I am going to start off by saying if you truly believe you do not need to train with your bow and work on physical fitness to improve your future hunts and overall quality of life, this is not for you.
Off-season conditioning for me is preparing myself for my future hunts. It’s working on my cardio, building my strength, shooting my bow, and walking with a pack on my back for hikes. It does not have to be long or even daily to make your next trip out in the woods more enjoyable. But the more you put in, the more you will get out of it. I will break it down into three things I do weekly, if not daily, to help myself become the best provider I can be for my family with a longbow in my hand. So let's begin with shooting your bow, as it’s the most fun for me.
No matter what type of archery equipment you have, shooting your bow at 20 yards all day every day is not going to really improve your accuracy. Adding the right things into the mix will go a long way, and it will be surprising how much less you will actually shoot (which is the sad part). Training with your bow starts with a perfectly matched bow and arrow combination that is going to deliver that arrow to your animal in the most efficient way possible. Assuming your bows are tuned, I will jump into the deep end with how I practice to make my shooting as effective as possible. For the most part I shoot only one arrow at a time, as I feel it helps me think about my entire shot sequence with every shot. I shoot one arrow, hang my bow up, evaluate my shot, and retrieve it. This allows me to lose a bad habit I may have created and I will begin fresh again. When hunting with a bow, one shot is all we get so make that one count. I group by using the previous holes I have left in the target. Another thing I will do in the “off season” is join leagues throughout the winter and shoot Vegas and 3D tournaments. This is one way of putting pressure on your shots, and shooting a Vegas round will help you see how long you can stay consistent and how well your sequence is holding up. 3D tournaments offer visual cues that you will pick up on the animals, and adding elevation between you and the target can make judging distance tough. It’s not the real thing, but it’s as close as we can get. One big thing about the tournament season is the friends you make; you can always learn something new from different people you meet. The final point about how I practice is by getting my heart rate up by doing sprints or body exercises like burpees, and then shooting one shot at all positions. Standing, kneeling, and sitting down all create different plains on your shot and you should learn to manipulate your longbow or compound at different positions.
Staying in shape and improving my overall fitness is another key to getting ready for the off season. This is something we need to make time for. It’s tough, I know, but it is something that needs to be done. "Last year’s pack out was miserable," "there was a bull that crossed a ridge line," "can I make it to the top?"—these are all things we have said to ourselves, and with some type of physical fitness regime we can make it a possible instead of an impossible. I am doing the Train To Hunt workouts and I am a believer in them. If a paid workout plan isn't for you, then make the time to go the gym. You do not have to look like Arnold Schwarzenegger or be a marathon runner, but it will not only make you stronger and less winded in the end, it will help you live longer and hunt for years to come. The stigma of hunters is not what it used to be, and the ones that do get in shape will be out further than you looking at what nature really has to offer. Big animals statistically do not hang out by the roads. If you want that big one, you are going to have to put one foot in front of the other and go after it. And still have the energy to skin, quarter, and pack it out. This is the time to improve, be better today instead of waiting for tomorrow, and do not be that hunter who says “what if” when the time is right.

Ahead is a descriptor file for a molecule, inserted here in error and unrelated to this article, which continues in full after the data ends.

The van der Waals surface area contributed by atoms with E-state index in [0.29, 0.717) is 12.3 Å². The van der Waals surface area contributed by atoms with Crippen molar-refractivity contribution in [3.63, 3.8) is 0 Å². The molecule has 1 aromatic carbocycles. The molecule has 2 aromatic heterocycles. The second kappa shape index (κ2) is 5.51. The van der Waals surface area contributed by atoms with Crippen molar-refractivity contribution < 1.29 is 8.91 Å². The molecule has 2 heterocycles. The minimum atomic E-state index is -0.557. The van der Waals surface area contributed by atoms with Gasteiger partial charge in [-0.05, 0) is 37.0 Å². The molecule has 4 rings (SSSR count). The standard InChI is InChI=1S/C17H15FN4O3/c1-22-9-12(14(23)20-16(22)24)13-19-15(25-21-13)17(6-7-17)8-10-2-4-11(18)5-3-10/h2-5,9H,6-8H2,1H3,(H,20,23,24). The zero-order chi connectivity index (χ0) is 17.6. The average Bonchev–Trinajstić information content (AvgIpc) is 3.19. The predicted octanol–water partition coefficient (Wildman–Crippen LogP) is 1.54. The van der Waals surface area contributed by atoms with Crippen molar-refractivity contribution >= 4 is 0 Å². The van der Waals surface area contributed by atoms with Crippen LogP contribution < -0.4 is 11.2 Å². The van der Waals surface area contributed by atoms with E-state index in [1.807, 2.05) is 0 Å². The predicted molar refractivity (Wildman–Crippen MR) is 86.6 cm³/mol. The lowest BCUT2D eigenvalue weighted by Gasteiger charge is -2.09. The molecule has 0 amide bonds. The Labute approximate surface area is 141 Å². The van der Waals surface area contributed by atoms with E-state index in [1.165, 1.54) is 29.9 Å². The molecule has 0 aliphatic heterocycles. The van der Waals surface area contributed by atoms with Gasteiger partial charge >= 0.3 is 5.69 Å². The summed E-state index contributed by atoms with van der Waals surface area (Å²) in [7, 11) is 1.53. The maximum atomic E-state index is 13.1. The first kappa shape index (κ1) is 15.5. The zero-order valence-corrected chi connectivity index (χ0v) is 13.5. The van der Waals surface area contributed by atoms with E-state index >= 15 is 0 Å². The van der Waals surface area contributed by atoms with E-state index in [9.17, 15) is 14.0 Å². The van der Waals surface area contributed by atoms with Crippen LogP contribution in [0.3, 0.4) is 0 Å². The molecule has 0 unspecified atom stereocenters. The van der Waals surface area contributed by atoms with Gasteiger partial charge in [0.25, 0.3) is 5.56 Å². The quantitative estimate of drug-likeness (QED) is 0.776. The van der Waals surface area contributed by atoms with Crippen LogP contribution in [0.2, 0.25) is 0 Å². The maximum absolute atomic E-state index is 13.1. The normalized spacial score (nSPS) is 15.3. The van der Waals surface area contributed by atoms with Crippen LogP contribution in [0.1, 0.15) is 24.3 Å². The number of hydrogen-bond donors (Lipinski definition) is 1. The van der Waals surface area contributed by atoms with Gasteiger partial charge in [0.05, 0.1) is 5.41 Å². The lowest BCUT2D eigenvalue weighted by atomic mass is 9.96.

With being in shape and finally getting your animal comes the fun (but sometimes painful) part. All loaded up with meat and on the way back to the truck can be a pain and feel like eternity if you have never used your pack before the hunt. Here is a simple yet effective plan I use. I start off with getting a pack properly suited for my trip with enough room for meat in it and really learn how to wear it. Packs need to be fitted right. If they aren't, it can cause permanent damage to your body that could take you out of the hunt for a long time, if not forever. Once you have a pack that is fitted to you, it's time to practice. I start off fairly light, with roughly 30 pounds, and walk 3 miles twice for the first week. For the next 3 weeks I only add 10 pounds to my pack per week and keep the mileage the same. I strive to stay around the same time as I did with my 30 pound pack throughout the weeks. Once I reach 60 pounds for 3 miles I add 1 mile and then start over with 30 lbs. The goal is to walk and only walk. Running with a pack on your back can and will cause damage to your spine and knees in the long run. Stay upright, keeping the weight on your hips and stretch it out! I will do this until I hit 15 miles with 60 pounds and keep roughly a 16-18 minute mile pace. By then, it's time to hit the woods. You're stronger, you're leaner, and you have pushed yourself harder than most. When you look back at the ridge line that once felt impossible, it will be a great feeling.
So that’s about it. There really is no off season! While all of this is going on, I am researching my upcoming trips and seeking out what God and Mother Nature have given us. Putting meat on the table is the end goal for all of us, but the sights and sounds we come across in between is something most people will only dream of.